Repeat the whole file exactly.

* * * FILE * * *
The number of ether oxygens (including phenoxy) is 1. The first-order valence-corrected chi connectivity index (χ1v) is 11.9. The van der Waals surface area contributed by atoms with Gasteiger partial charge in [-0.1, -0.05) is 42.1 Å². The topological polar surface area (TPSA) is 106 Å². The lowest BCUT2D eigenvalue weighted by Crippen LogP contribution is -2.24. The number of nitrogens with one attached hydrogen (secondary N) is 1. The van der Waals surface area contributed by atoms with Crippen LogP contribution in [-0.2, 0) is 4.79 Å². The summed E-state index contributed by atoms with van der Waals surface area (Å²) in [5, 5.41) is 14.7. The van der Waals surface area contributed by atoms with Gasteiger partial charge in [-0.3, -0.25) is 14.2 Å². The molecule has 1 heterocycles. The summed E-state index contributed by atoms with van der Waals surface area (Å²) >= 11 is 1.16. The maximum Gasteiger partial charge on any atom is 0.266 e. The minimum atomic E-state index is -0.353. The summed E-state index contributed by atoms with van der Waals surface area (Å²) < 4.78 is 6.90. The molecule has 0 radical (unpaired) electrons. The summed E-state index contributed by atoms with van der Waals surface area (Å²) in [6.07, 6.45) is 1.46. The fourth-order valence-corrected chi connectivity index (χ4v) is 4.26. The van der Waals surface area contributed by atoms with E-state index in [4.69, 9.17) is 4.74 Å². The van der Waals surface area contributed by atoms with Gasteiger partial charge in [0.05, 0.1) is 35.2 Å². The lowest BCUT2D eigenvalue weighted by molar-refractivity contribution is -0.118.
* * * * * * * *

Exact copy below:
The number of ether oxygens (including phenoxy) is 1. The first-order valence-corrected chi connectivity index (χ1v) is 11.9. The van der Waals surface area contributed by atoms with Gasteiger partial charge in [-0.1, -0.05) is 42.1 Å². The topological polar surface area (TPSA) is 106 Å². The lowest BCUT2D eigenvalue weighted by Crippen LogP contribution is -2.24. The number of nitrogens with one attached hydrogen (secondary N) is 1. The van der Waals surface area contributed by atoms with Crippen LogP contribution in [-0.2, 0) is 4.79 Å². The summed E-state index contributed by atoms with van der Waals surface area (Å²) in [5, 5.41) is 14.7. The van der Waals surface area contributed by atoms with Gasteiger partial charge in [-0.3, -0.25) is 14.2 Å². The molecule has 1 heterocycles. The summed E-state index contributed by atoms with van der Waals surface area (Å²) >= 11 is 1.16. The maximum Gasteiger partial charge on any atom is 0.266 e. The minimum atomic E-state index is -0.353. The summed E-state index contributed by atoms with van der Waals surface area (Å²) < 4.78 is 6.90. The molecule has 0 radical (unpaired) electrons. The summed E-state index contributed by atoms with van der Waals surface area (Å²) in [6.07, 6.45) is 1.46. The fourth-order valence-corrected chi connectivity index (χ4v) is 4.26. The van der Waals surface area contributed by atoms with E-state index in [4.69, 9.17) is 4.74 Å². The van der Waals surface area contributed by atoms with Gasteiger partial charge in [0.05, 0.1) is 35.2 Å². The lowest BCUT2D eigenvalue weighted by molar-refractivity contribution is -0.118.